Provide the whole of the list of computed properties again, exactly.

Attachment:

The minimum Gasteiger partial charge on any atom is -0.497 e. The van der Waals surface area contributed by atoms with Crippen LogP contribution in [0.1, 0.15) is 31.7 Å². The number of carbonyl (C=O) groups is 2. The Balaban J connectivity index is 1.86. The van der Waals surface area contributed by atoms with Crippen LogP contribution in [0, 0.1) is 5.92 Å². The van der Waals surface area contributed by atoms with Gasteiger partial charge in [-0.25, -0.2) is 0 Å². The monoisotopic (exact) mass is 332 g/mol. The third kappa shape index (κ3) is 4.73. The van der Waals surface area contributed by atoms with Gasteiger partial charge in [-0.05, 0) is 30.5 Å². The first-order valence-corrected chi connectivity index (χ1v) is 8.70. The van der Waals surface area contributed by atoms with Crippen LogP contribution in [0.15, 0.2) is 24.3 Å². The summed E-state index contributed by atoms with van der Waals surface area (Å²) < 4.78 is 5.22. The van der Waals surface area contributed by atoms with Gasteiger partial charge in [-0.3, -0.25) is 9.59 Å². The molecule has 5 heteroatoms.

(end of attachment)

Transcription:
The minimum Gasteiger partial charge on any atom is -0.497 e. The van der Waals surface area contributed by atoms with Crippen LogP contribution in [0.1, 0.15) is 31.7 Å². The number of carbonyl (C=O) groups is 2. The Balaban J connectivity index is 1.86. The van der Waals surface area contributed by atoms with Crippen LogP contribution in [0, 0.1) is 5.92 Å². The van der Waals surface area contributed by atoms with Gasteiger partial charge in [-0.25, -0.2) is 0 Å². The monoisotopic (exact) mass is 332 g/mol. The third kappa shape index (κ3) is 4.73. The van der Waals surface area contributed by atoms with Gasteiger partial charge in [-0.05, 0) is 30.5 Å². The first-order valence-corrected chi connectivity index (χ1v) is 8.70. The van der Waals surface area contributed by atoms with Crippen LogP contribution in [0.15, 0.2) is 24.3 Å². The summed E-state index contributed by atoms with van der Waals surface area (Å²) < 4.78 is 5.22. The van der Waals surface area contributed by atoms with Gasteiger partial charge in [-0.3, -0.25) is 9.59 Å². The molecule has 5 heteroatoms.